Jamaicans have `good understanding’ of cocaine smuggling on ship from Guyana

Jamaican investigators at the Transnational Crime and Narcotics Division (TCND) say they have a “good understanding” of how cocaine valued at $112 million was smuggled into the island yesterday on board a ship coming from Guyana.

Head of the TCND, Senior Superintendent Warren Clarke, told the Jamaica Gleaner that several persons, including workers at the port where the drug was found, are being interviewed and he expected an early breakthrough in the case.

“There are some things that we know and some areas that we are looking at but we don’t want to give away (too) much too early,” Clarke told The Gleaner yesterday.

“We have a very good understanding of what happened and we look forward to a resolution very soon,” he added.

According to the Jamaica Customs Department, the cocaine, which weighed 50 pounds, was found in a container at Berth 9, Port Bustamante, in Kingston, aboard the ship Vega Azurit.

Customs officials, in a statement yesterday, said the vessel was targeted by its Contraband Enforcement Team and the police.

According to The Gleaner the Customs Department said the drug was found after the joint team searched a 40-foot refrigerated container that had been declared empty.

Reports are that during the search, five boxes labelled ‘Coke’, ‘Pepsi’ and ‘Canada Dry’ were found with a white powdery substance resembling cocaine inside them.

They were taken to the TCND offices where the substance was tested and weighed.

There has been no arrest in the case as yet.

The cargo vessel MV Vega Azurit left Guyana’s shores on Sunday en-route to the United States. It was the third such find on the same ship for this year.
The cocaine has a street value of $112 million and reports are that it was found in a refrigerated container with a broken seal, a source on the island said. The container was declared empty in customs documents presented to the authorities on the island.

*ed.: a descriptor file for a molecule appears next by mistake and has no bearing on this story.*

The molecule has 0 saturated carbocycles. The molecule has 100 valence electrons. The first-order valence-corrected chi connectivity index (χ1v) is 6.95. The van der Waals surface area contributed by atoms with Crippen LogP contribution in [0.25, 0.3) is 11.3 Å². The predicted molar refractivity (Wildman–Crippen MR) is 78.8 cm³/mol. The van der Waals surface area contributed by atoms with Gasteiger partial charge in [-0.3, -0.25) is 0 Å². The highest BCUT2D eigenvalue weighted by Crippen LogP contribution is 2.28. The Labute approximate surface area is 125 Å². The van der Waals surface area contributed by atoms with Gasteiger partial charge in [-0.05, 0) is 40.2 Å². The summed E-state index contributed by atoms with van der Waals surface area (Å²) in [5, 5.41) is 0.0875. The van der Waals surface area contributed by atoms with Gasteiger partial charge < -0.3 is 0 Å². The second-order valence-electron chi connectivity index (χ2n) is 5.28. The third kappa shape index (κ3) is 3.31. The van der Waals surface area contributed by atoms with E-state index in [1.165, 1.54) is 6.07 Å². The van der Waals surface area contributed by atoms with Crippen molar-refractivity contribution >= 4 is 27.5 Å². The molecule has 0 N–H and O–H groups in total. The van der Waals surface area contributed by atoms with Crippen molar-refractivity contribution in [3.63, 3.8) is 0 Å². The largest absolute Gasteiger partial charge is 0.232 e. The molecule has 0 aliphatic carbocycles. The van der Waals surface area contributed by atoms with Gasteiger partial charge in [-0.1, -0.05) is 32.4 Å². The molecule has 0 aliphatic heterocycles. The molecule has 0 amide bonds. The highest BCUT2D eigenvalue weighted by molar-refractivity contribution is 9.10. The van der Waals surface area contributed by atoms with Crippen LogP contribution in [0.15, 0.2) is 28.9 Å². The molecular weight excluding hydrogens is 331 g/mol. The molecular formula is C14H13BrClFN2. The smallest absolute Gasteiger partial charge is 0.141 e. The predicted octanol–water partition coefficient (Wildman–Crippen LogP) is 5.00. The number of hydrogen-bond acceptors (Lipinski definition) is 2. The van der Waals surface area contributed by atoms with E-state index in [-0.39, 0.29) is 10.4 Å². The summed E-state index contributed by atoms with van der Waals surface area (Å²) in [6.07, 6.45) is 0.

Commissioner General of the GRA, Khurshid Sattaur, told Stabroek News yesterday that the agency was contacted on the issue and its Drug Enforcement Unit (DEU) was handling the matter. He said he had not been properly briefed on the issue.

Reports are that the discovery was made during a routine search of the vessel by anti-narcotics agents, including the Jamaican Customs Contraband Enforcement Team on Wednesday as cargo was being discharged and loaded onto the vessel at Port Bustamante in the island’s capital Kingston.

The ship arrived in Guyana on Saturday from neighbouring Suriname and departed several hours later around 1 am on Sunday for the Caribbean island.

Jamaican authorities are investigating whether the illegal substance was placed on board the vessel after it arrived there or whether it was done here in Guyana.

A local anti-narcotics source told this newspaper yesterday that each container was screened by the law enforcement units of the Guyana Revenue Authority (GRA) before the vessel left these shores on Sunday.

The infamous MV Vega Azurit, which is owned by an Antigua and Barbuda company, but registered in Monrovia, Liberia had been placed under watch internationally by drug enforcement units since it was involved in drug busts in the past several months.

In March this year the vessel was at the centre of a $700 million drug bust made by the Jamaican authorities in which cocaine in a shipment of logs, was uncovered on the island. While no one was ever charged in connection with that bust, two GRA officers were disciplined and subsequently dismissed for breach of operational procedures.

In August this year, the vessel was intercepted with 130 pounds of cocaine at Kingston, Jamaica. The substance was found in 5 bags in several containers.

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